A new vote on sanctions against Iran for refusing to abandon its uranium-enrichment program is expected Monday in the UN Security Council. Council members were briefed last week by the International Atomic Energy Agency on alleged "weaponization studies" conducted in the Islamic republic as recently as 2004. If accurate, the briefing would appear to call into question the US intelligence estimate of last December that Iran had halted such research in 2003.
Amid the latest impasse over stripping communist North Korea of its nuclear weapons program, tens of thousands of US and South Korean troops opened their annual joint drills Sunday, calling them "purely defensive." The North's official news agency condemned them as "reckless" and and warned of "self-defensive steps" in response. The exercises come less than a week after a historic goodwill concert in Pyongyang, the North Korean capital, by the New York Philharmonic orchestra.
A rocket fired by a US helicopter killed one of Al Qaeda in Iraq's most-wanted leaders, a military spokesman said Sunday.Abu Yasir al-Saudi and another terrorist were riding in a car in Mosul when the strike took place last Wednesday, the spokesman said. He called Mosul the "center of gravity" for Al Qaeda because it is at the crossroads of infiltration routes for recruits arriving via Syria to the west, Turkey to the north, and Iran to the east. Up to two-thirds of terrorist activity in Iraq take place "in and around" Mosul, he said.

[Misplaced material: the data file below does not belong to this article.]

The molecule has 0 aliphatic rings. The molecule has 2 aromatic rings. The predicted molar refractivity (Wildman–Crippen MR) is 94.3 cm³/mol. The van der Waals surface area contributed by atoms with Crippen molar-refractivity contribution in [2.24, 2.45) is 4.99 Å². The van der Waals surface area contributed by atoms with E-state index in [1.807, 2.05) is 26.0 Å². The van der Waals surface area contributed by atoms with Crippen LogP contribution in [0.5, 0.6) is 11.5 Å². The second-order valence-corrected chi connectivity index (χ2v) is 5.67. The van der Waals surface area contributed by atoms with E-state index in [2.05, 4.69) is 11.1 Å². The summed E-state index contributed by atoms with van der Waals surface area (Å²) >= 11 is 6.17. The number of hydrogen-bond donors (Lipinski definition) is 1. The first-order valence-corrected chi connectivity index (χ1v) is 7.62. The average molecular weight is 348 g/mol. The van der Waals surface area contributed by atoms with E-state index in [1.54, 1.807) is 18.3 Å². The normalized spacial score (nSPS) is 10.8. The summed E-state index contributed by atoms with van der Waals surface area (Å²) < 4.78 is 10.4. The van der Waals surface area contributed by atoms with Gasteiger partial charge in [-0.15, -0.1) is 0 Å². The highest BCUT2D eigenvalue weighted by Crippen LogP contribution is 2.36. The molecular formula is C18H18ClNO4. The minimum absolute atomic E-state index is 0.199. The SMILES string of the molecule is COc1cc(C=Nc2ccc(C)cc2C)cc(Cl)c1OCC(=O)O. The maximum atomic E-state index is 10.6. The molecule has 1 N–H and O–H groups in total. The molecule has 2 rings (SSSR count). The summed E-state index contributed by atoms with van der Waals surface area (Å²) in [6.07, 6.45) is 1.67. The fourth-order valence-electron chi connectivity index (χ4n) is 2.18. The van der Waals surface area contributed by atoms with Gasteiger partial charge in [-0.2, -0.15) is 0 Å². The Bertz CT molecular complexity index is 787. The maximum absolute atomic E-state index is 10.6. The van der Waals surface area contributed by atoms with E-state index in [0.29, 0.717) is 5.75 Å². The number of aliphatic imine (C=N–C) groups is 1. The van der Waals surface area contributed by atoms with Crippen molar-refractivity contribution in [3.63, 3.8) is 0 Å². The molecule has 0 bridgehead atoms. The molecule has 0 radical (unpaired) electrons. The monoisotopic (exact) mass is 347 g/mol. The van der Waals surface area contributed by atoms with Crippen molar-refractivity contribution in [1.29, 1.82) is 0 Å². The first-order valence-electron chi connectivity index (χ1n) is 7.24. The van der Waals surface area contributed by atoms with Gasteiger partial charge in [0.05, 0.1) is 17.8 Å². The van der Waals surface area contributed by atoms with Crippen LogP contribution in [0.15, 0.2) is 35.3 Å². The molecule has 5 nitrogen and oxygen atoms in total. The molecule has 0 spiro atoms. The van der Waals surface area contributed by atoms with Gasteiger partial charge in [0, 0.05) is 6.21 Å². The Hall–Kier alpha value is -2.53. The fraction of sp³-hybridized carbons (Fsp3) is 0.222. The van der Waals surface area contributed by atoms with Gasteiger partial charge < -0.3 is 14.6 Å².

A terrorist infiltrated a conference of tribal elders in northwest Pakistan Sunday and exploded a bomb, killing himself and at least 39 others and wounding more than 100. Many of the latter reportedly were in critical condition. The elders had been discussing a resolution calling for punishment of anyone who shelters or aids Al Qaeda and Taliban militants. The attack was the third of its type in the area in three days.
A 20-day state of emergency was declared in Armenia after eight people died in postelection protests Saturday. More than 100 others were hurt in perhaps the worst unrest there since the breakup of the Soviet Union. The strife gathered momentum after police broke up a tent camp in a public square of Yerevan, the capital, claiming that supporters of defeated presidential candidate Levon Ter-Petrosian were stockpiling guns for a coup attempt. Above, a burned-out car attracts a crowd after the violence.
Hard-line President Robert Mugabe of Zimbabwe lost the support of two longtime allies in his bid for reelection March 29. Ex- Home Affairs Minister Dumiso Dabemgwa and former speaker of parliament Cyril Ndebele, both members of the ruling ZANU-PF party's inner circle, endorsed challenger Simba Makoni. Makoni was expelled from the party after declaring his candidacy last month. He claims that other senior ZANU-PF members also support him.
A former policeman-turned-rebel who allegedly shot East Timor President Jose Ramos-Horta in an assassination attempt last month surrendered Saturday. Amaro da Costa (above, l., waving as he is escorted by guards) admitted being "involved" in the attack that critically wounded Ramos-Horta but said he wouldn't "explain the details" until he met with the attorney general. Six other rebels surrendered last week; a dozen more are still being sought.
An ambitious project to identify China's worst polluters has begun. But to gain the cooperation of factories and other sources, the government has offered immunity from prosecution, the BBC reported. Data obtained on the types and volumes of pollution discharged into the air, soil, and water would be used only to develop new policies, it said. The World Bank estimates that pollution costs China $100 billion a year in cleanup costs and treatment of people sickened by it.